Unfortunately, you’re going to have to make that decision for yourself, but once you have, we’re here to lend a hand in getting it home. Figuratively of course, you’ll still be the one doing all the heavy lifting, although today you’re in luck, crown is pretty light.
Even before we get the crown home and into the shop or garage, there are a few tools/materials we’re going to need just to get it there safely:
- Shrink Wrap/Painters Tape
- Moving Blankets
- Ratchet Straps/String/Wood & Screws
Preparing the Crown to Be Shipped
You’ll want to start by laying your first piece on the ground or a table if the luxury is available to you. Any relatively flat surface will suffice. Lay the piece, or “stick,” as it is commonly referred to in the realm of trim carpenters, on its back so that the “style,” of the crown (the ornamental side) is facing up.
Now here is where our methodology is going to vary. If your crown is “finished,” meaning it has already been covered with the final coat of paint, you’re going to want to take extra precaution here. I suggest placing four paper towels, folded in half, on key contact points of the crown’s face on each layer where the faces touch. Place one on each end and split the distance on the other two so that when you lay your next piece on top the two faces have little to no contact. If your crown is raw or just primed and you plan to apply at least one coat of paint you can skip that last step and just place the next stick on top so the pieces are face to face.
Now stack four more sticks in this alternating fashion: back to back, face to face, back to back, face to face. I prefer to keep my crown in stacks of six or less, not to say you couldn’t stack more, but I’ve found it’s much easier to maneuver this long material in smaller stacks. Stacking our crown in this way ensures that the faces of all our trim are safe from any risk of denting or scratching, which is incredibly easy to do especially if you’re working with MDF.
Once your stack is… well… stacked, get some shrink wrap, or, if you’re in a pinch, painters tape will work just fine, and wrap the ends as well as two spots in the middle roughly equal from either side. If you are working with the more delicate painted material be sure to wrap around the points where your paper towels are placed between the faces. This disperses the majority of the pressure on the trim to the paper towels and limits our risk of damaging the product even further. Repeat these steps for as many sticks as you need to transport; thirty-six sticks, six stacks.
Packing the Crown for the Long-Haul
Whether your material is going across the country or just across the street, it is always wise to pack it in such a way that even if you hit the highway sideways, your material still arrives unharmed. It is for this reason I urge you to transport this material in a box truck, enclosed trailer, or large van.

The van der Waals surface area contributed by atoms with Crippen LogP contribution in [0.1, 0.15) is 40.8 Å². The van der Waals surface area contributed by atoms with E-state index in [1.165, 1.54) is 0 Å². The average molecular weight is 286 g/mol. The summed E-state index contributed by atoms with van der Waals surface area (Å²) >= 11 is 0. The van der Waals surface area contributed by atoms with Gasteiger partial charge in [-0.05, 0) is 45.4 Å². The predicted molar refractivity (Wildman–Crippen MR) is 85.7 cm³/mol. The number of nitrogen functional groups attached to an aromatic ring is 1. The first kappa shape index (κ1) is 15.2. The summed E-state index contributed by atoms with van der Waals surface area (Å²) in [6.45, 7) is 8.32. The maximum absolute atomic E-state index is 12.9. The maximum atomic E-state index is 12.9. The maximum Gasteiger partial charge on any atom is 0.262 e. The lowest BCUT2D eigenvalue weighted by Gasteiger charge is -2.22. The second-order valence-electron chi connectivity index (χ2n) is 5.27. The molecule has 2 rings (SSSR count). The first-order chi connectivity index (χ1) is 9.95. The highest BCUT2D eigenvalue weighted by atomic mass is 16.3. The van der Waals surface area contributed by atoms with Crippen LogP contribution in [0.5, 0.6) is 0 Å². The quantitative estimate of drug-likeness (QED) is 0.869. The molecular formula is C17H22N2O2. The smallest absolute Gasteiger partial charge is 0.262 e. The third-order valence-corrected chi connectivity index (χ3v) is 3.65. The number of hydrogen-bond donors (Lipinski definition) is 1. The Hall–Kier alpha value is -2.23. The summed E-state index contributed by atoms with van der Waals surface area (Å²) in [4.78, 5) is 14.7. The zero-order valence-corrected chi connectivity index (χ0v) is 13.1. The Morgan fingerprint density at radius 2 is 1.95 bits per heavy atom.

Crown molding typically ranges from 8′-16′ in length so it’ll need to be a pretty large vehicle. You could move the material with a pickup truck as long as you tape a red flag on the exposed end to draw attention to the excess hanging out behind your bed. I wouldn’t recommend going this route for long distances though.
Crown is very flexible, and as a result of that, can bounce around a lot in transit which could weaken, or even break the product under the wrong circumstances. It is also not wise to travel long distances in this manner since crown molding can be extremely susceptible to harsh weather conditions like rain. If the trim gets wet it could cause swelling and essentially render the material useless… well not entirely useless, you can always use it to warm the fireplace but that is some expensive tinder.
Since we’ve established it would be most favorable to transport our crown molding in an enclosed vehicle of some sort, let’s run through the procedures for effectively packing our material.
Begin by laying out some of your moving blankets across the floor of your van or trailer where you wish to place the crown. The blankets should be nearly flat and long enough to accommodate all of your stacks without exposing any of their edges to the hard flooring. Lay your stacks on top of the blankets, side by side, and stack in a pyramid formation if you’re space is limited.
Once all of your stacks are on the blankets fold the excess on the ends up over the edges of the crown and then wrap the excess on the sides over them so that the crown is nicely tucked in. Now figure a way that you can secure your shipment with ratchet straps or string and if neither of these options is feasible you can screw some pieces of wood down to the floor to act as a skid stop so that the material can’t move even if you make any drastic moves while in transit.
In the Infamous Words of Porky
“That’s all folks.” You’re officially ready to get this show on the road, although I’m not sure what kind of show you would be running with crown molding… maybe an HGTV special. No matter. I hope you found this article informative as well as at least a bit entertaining, a lot of measures we took in transporting our crown molding may seem excessive and that’s because they are.
I assure you that you’ll be a lot happier taking 15 minutes for preventative measures than you will be spending more time and a lot more money going back to the hardware store to get some new crown because yours got damaged on the trip to the job. Keep this in mind with any transportation of finish materials and beyond for this foresight will serve you well. Good luck!